Miracles; Israel’s Reality

Chanukah is about miracles.  What is a miracle?  According to Jewish thinking, there are two types of miracles:  the hidden and the revealed.

Natural miracles; which are hidden – they are around us all the time in some degree if you open your eyes and appreciate what you are really seeing.

If I was to tell you a story: once there was a man who died, and was buried in the back yard. The following year a baby grew out of the grassy area above the grave. You would tell me not only was that gruesome but that is not the way people grow.  But that is the way plants grow.  So in a sense it is a miracle. Just because we got used to the idea that that is how vegetation grows through the demise of older plants, we think it is natural.  But just think of another species of life growing the same way and it is beyond our understanding. G-d can bring life in many ways.

It is a miracle when people cross the street without looking and don’t get hit (I fall into this category more than I would like to admit). I felt it was a miracle last night, when all my kids, those who live with us (not the marrieds), humored me and joined us in our little Chanukah party. All actually attended, paid attention and even played the games I had prepared. That was a miracle too.

Then there are blatantly revealed miracles. Daniel Cohen was nearly beheaded and stabbed in his face, chest, shoulder and stomach by a terrorist earlier this past month in Jerusalem. During a 4 hour operation the surgeon discovered a tumor in his large intestine which had been undetected. They proceeded to take out the tumor saving Daniel Cohen’s life twice.

In the Gemorah it said people who live in Israel serve G-d and those who live in chutz l’aretz (outside of the land) are like serving idols. A shocking powerful statement. How could it be that the guy who lives on some shomer atzir kibbutz which is against anything religious; who has a beer party on Peasch or has a pork bbq on Yom Kipper is somehow  more connected to G-d than the religious chasid in Boro Park? What does it mean?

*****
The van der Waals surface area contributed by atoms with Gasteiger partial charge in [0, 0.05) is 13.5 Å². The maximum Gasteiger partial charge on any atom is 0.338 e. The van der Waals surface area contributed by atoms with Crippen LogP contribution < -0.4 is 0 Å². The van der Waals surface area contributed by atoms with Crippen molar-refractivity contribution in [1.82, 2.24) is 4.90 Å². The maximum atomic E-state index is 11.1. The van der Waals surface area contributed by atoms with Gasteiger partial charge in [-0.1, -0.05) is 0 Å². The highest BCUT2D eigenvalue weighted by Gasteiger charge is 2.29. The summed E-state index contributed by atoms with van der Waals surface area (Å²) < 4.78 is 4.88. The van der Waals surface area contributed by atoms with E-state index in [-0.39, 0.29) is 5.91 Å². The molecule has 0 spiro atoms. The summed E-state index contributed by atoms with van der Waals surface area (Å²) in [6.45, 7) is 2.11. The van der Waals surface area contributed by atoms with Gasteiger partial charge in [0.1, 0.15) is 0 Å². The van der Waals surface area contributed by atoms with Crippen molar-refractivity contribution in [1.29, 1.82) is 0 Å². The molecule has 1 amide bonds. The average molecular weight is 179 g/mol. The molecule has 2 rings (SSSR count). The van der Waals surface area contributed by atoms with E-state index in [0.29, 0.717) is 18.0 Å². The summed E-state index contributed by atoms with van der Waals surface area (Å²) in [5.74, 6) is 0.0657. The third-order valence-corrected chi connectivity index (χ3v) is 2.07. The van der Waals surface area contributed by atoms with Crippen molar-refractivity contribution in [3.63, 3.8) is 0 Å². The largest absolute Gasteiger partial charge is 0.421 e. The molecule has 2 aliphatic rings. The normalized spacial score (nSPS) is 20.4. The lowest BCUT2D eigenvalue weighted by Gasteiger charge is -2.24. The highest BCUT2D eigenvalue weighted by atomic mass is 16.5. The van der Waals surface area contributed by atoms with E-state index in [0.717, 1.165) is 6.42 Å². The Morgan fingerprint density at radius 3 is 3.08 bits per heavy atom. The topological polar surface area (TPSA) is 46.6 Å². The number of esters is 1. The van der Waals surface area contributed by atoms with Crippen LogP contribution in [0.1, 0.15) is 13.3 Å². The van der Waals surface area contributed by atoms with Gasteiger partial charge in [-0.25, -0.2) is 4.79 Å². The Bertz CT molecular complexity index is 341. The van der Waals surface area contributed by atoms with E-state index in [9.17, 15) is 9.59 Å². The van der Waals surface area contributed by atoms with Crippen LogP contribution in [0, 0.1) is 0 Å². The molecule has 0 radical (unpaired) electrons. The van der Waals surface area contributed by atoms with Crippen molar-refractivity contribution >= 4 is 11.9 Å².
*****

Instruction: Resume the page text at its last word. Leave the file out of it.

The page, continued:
If you live in Israel, you feel, know, and serve G-d more than anywhere else in the world. You could be here and miss it, but it would be more like a person has shut down all his facilities trying to ignore the obvious.

In chutz l’aretz you have to try harder.  Things work according to the natural way one expects things to work; normal reactions, normal relationships, life in chutz l’aretz just flows naturally. To notice G-d, you need to dig deep and realize babies could come from the grave, just like they come from the depths of a woman’s body. Both are pretty miraculous. No?

In Israel, it isn’t too hard to notice miracles on a daily level. Even way back in 1956, David Ben Gurion stated “In Israel, in order to be a realist, you must believe in miracles”.

  • When Hamas threw missiles on us last summer many were diverted into open fields sometimes guided by the iron dome. It was revealed later, though, some missiles just changed course with no human help!
  • On October 2, this Succot, Eitam and Naama Henkin were murdered by Palestinian terrorists in a drive by shooting. One of the Palestinians “accidentally” shot the other terrorist in his arm, so they left before finishing killing the children as they were originally ordered.
  • Last year terrorists came out of a tunnel which had been dug when the fields had been thick with wheat stalks.  Yet when they came out for a planned killing, the fields had just been cleared early because of the approaching shemittah year which would forbid farmers to harvest their produce.  They were seen and neutralized on the spot.
  • At a Shemittah program I just attended; many miracles were told by the farmers.  But one story explains the whole idea of how to see miracles:

One of the farmers who is already 70, took on the mitzvah of Shemittah, the first time this past year and felt he was not only protected, but was blessed in everything.  Yet right after Rosh Hashannah as he was starting to prepare his fields to go back into a growing mode; he fell off a roof of his barn.

Laying on  his back with broken ribs, he was asked: “After keeping Shemittah this past year, and now when it is finally time to go and start growing you are here lying on your back.  Weren’t you promised blessings? What do you think?”

“How many 70 year old men do you know has fallen off a roof; and is here to talk about it?”

Happy Chanukah – see the miracles.

Tzyiona

 

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